While the DPD’s body camera project has been a welcome initiative, some groups doubt its viability as a long-term solution. When the plan to implement DPD’s integrated body and dash-cam system first emerged, the nonprofit Detroit Coalition Against Police Brutality expressed reservations.
“While we think that it is important to have body cams and other technologies, we also realize that no technology is foolproof,” wrote DCAPB representatives in 2015. “All technologies are subject to the manner in which individuals handle them.”
Kenneth Reed, the organization’s spokesman, confirms that DCAPB has no problem with the use of body cameras. But he insists that they’ll need to be used properly.
“It may not prevent someone from losing their life, however,” he says, citing the case of Alton Sterling, who was killed by Baton Rouge, Louisiana, police. The officers were wearing body cameras, but police claimed the cameras came loose during a struggle with Sterling.
Reed notes that body cameras are unlikely to prevent all instances of police overreach or implicit racial bias. Yet, he regards them as an important step in increasing institutional transparency.
“If the body cameras are working properly like they should be, it’s another tool of getting an account in terms of what actually happened,” says Reed.
Ultimately, DCAPB wants to see “effective community policing, as well as better training in terms
of de-escalation,” Reed says. “Yes, the city has done a better job [than others], but all it really takes is one rogue officer and a bad incident and the city could explode.”
Other issues surrounding the cameras include the need for additional storage space, personnel, and updated equipment.
At the end of each shift, the cameras will be plugged into a dock and their contents will be uploaded into a database that runs on an in-house DPD server.
For now, Serda says DPD will keep footage for 90 days as a general rule, but they will be adhering to all state and federal rules of retention. “If you’re recording a homicide, that’s probably going to get stored forever,” he says.
In order to fulfill the need for additional staff and equipment, the Wayne County Prosecutor’s Office set aside $350,000 of its $34 million budget for the 2016-17 fiscal year. Wayne County Prosecutor Kym Worthy says that’s just a small portion of the financial resources her team will need to work with the new cameras. There will now be seven departments utilizing body cameras within the jurisdiction of the Prosecutor’s Office: Detroit, River Rouge, Harper Woods, Grosse Pointe Farms, Dearborn, Belleville, and Canton.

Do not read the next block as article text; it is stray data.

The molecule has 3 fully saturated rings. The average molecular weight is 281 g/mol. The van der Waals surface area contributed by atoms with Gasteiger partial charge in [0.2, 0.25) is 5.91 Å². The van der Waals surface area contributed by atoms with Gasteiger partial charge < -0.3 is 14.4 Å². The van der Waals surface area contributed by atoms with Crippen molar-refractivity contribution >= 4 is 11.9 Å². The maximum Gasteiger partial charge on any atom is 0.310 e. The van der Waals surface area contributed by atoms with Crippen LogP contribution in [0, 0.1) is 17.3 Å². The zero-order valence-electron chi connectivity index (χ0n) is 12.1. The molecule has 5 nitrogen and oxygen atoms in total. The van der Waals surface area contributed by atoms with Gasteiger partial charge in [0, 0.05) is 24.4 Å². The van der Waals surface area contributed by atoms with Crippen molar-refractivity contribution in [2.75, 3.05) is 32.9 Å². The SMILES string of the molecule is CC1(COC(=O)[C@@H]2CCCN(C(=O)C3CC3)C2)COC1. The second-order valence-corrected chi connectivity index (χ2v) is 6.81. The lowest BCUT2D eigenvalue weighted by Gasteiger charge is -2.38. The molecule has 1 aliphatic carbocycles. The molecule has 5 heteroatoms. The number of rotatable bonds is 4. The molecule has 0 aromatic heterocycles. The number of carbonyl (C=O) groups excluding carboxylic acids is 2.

Worthy says her office receives over 8,000 significant cases a year involving police-citizen encounters and there will now be body camera footage for those cases. Thus, she says it is imperative that DPD get the videos to the Prosecutor’s Office in a timely manner.
“When there is body camera footage, and remember, squad car footage as well, we have to look at every single piece of tape,” Worthy says.
Wayne County Assistant Prosecutor and Director of Communications Maria Miller says five hours of tape could potentially take over 15 hours to review. If the video is part of a Freedom of Information Act request, it will also have to be reviewed and marked for “redaction” (generally items that protect the privacy of bystanders, witnesses, minors, and victims).
Despite the additional duties, Worthy says her office will do everything it can in order to bring citizens justice.
“I am a proponent of anything that is going to help us get to the truth, but sometimes it hasn’t been thought through about what prosecutors are going to have to do and the resources they’re going to need to review this material,” Worthy says. “In order to make good, just decisions on charging and going to trial, prosecutors across the country — not just here — are going to need to have the resources that they need to be able to view and use this material properly.”
As DPD and the Prosecutor’s Office adjust to the introduction of the cameras, they’ll be monitoring their own departments closely. And citizens will be paying close attention, too.
“I’m sure the public wants us to have this material,” Worthy says.
“They want us to get to the truth.”